This is really Monday’s loose thread, so post away with whatever is on your mind. Here’s what’s on mine:
Washington’s high school students face a new proficiency test this week, one that replaces the controversial WASL. It’s interesting to hear Superintendent of Public Instruction Randy Dorn boast that he has delivered on his promise to change the state test.
But can the state have it both ways?
The new test will place more emphasis on objective methods — multiple-choice questions, for example — instead of subjective methods such as essay exams.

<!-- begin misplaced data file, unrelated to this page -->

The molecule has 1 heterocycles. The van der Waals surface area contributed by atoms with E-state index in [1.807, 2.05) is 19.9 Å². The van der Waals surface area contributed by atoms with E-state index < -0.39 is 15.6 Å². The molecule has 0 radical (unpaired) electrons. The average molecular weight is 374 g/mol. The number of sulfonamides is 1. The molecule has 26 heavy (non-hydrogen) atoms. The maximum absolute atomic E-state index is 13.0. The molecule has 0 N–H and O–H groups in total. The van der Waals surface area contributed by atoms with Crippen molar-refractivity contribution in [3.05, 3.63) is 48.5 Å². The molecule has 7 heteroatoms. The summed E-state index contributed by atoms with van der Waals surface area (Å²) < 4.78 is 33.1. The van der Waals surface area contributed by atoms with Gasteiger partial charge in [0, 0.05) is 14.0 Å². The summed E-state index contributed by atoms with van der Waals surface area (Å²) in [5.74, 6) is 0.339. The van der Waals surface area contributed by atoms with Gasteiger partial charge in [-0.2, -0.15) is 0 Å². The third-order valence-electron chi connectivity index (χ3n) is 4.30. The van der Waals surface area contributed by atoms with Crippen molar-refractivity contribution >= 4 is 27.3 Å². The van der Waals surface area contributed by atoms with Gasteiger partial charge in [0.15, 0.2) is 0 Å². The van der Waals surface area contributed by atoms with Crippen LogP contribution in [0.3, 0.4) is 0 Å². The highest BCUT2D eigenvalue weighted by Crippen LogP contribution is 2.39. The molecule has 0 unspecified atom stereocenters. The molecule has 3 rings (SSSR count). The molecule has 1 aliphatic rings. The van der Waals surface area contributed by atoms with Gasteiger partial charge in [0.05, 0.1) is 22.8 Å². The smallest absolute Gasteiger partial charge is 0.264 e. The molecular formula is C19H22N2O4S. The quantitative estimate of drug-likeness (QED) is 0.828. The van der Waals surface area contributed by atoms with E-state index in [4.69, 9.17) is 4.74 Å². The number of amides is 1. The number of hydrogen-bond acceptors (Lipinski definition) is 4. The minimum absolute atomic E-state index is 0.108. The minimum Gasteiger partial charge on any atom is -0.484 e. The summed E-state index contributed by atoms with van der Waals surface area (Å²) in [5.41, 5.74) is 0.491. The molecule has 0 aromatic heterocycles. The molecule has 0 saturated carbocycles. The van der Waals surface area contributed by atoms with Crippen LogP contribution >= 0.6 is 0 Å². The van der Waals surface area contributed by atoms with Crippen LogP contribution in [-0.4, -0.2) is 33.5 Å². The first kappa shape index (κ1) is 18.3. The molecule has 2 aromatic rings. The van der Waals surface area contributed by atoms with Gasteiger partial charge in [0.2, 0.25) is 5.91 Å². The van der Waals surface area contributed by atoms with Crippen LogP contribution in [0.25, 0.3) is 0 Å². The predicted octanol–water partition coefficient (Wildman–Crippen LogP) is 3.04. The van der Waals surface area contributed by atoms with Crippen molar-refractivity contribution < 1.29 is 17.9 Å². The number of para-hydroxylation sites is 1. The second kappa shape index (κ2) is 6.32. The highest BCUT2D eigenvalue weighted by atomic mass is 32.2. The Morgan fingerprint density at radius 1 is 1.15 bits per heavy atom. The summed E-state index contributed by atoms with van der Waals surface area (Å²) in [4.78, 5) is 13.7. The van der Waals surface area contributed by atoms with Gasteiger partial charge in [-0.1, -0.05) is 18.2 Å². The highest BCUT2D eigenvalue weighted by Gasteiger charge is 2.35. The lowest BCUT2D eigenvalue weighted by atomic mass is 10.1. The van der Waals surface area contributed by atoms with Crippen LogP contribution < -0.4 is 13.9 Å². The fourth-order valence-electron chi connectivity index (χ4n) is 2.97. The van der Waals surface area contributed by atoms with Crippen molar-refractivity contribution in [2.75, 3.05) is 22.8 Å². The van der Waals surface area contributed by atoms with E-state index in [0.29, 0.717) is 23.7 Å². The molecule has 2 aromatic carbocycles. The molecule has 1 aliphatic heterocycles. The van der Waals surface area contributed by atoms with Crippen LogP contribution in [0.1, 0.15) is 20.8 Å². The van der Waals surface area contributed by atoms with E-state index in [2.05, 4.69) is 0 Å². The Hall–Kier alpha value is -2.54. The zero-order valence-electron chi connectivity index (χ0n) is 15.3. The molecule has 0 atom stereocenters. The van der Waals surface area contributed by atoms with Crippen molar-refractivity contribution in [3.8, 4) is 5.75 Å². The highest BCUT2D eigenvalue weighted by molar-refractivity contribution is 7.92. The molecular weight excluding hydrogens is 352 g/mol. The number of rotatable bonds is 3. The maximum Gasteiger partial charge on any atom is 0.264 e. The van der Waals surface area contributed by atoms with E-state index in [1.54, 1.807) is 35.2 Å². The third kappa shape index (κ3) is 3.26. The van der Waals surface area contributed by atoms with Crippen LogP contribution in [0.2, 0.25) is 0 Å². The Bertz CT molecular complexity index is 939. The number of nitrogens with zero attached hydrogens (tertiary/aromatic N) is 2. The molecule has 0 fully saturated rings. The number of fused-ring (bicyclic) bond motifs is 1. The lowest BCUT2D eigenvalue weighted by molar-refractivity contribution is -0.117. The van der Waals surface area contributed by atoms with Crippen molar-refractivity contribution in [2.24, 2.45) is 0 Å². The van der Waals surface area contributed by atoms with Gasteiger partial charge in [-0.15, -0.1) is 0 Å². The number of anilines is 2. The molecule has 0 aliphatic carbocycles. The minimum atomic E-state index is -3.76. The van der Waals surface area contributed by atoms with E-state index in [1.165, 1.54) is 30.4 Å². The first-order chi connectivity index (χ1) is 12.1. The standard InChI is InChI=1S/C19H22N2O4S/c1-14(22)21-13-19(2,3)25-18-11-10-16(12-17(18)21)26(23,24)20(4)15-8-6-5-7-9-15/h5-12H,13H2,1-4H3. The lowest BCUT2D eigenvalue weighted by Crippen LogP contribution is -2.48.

The WASL was designed in the first place to rely more on subjective tests, which give a clearer picture of what a student knows, but those cost a lot more to grade. The new test will cost less, but will give a clearer picture of what a student can guess.
So the state will save money, but will sacrifice precision.
The WASL had other problems besides its cost, of course, but is this a step forward?